The WSL, Nā Kama Kai and Kuleana Coral were joined by ambassadors and Championship Tour surfers Carissa Moore, Zeke Lau, Seth Moniz, Josh Moniz, Puamakamae DeSoto, Keanu Asing, Morgan Cibilic, Phil Rahzman, Dylan Moffat, and Liam O'Brien to restore coral reefs at Pōkaʻī Bay on the west side of Oʻahu.

Nā Kama Kai and Kuleana Coral4 Keanu Asing, Josh Moniz and Seth Moniz learning about coral from co-founder and executive director of Kuleana Coral Restoration, Alika Garcia. - WSL / Mike Ito

Nā Kama Kai recently opened its headquarters, Hālau Nā Kama Kai at Pōkaʻī Bay which serves as a center for youth in the community to access ocean activities like paddling, surfing, sailing and swimming. This access is coupled with ocean safety and stewardship education rooted in Hawaiian values.

Nā Kama Kai received a 2022 WSL PURE grant to support its monthly ocean clinics. In 2022, Nā Kama Kai connected 664 keiki with the ocean with the help of 278 volunteers and 16 youth Alakaʻi volunteers. With this amazing support, Nā Kama Kai is able to expand its reach and programming. The non-profit plans to continue to assign resources to the restoration of the coral reefs at Pōkaʻī Bay. They believe that they have a shared kuleana (responsibility) to Pōkaʻī Bay.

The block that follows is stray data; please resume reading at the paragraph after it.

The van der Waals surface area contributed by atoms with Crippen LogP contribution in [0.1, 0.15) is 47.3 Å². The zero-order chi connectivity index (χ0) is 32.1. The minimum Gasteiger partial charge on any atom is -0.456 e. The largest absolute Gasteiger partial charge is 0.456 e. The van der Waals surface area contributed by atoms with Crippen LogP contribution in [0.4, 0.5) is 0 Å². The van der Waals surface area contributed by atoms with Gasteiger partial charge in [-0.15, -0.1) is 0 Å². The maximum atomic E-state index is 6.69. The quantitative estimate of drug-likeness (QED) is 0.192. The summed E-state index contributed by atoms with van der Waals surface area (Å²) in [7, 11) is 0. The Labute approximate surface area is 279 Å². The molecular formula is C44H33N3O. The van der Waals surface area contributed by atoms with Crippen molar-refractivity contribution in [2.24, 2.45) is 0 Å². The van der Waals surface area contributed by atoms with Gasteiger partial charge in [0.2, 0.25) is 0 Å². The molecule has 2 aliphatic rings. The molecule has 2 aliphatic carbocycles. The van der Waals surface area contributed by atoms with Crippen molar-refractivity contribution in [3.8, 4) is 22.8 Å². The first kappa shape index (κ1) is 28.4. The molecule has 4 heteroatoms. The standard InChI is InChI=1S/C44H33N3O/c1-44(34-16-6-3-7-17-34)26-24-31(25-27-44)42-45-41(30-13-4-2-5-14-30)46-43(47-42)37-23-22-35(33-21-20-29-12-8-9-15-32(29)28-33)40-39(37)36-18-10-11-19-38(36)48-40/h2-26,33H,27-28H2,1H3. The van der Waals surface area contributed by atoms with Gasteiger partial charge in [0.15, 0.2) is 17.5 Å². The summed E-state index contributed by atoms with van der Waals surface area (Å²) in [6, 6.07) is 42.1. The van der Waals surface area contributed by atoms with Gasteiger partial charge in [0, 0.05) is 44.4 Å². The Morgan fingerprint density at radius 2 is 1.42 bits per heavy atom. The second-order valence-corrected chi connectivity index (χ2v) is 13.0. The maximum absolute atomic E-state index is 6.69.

Nā Kama Kai and Kuleana Coral Duane DeSoto, founder and CEO of Nā Kama Kai sharing his manaʻo (knowledge) at Hālau Nā Kama Kai. - WSL / Mike Ito

The coral reefs on the westside of O'ahu have suffered devastating losses due to pollution, natural weather events, and a lack of environmental education among island residents.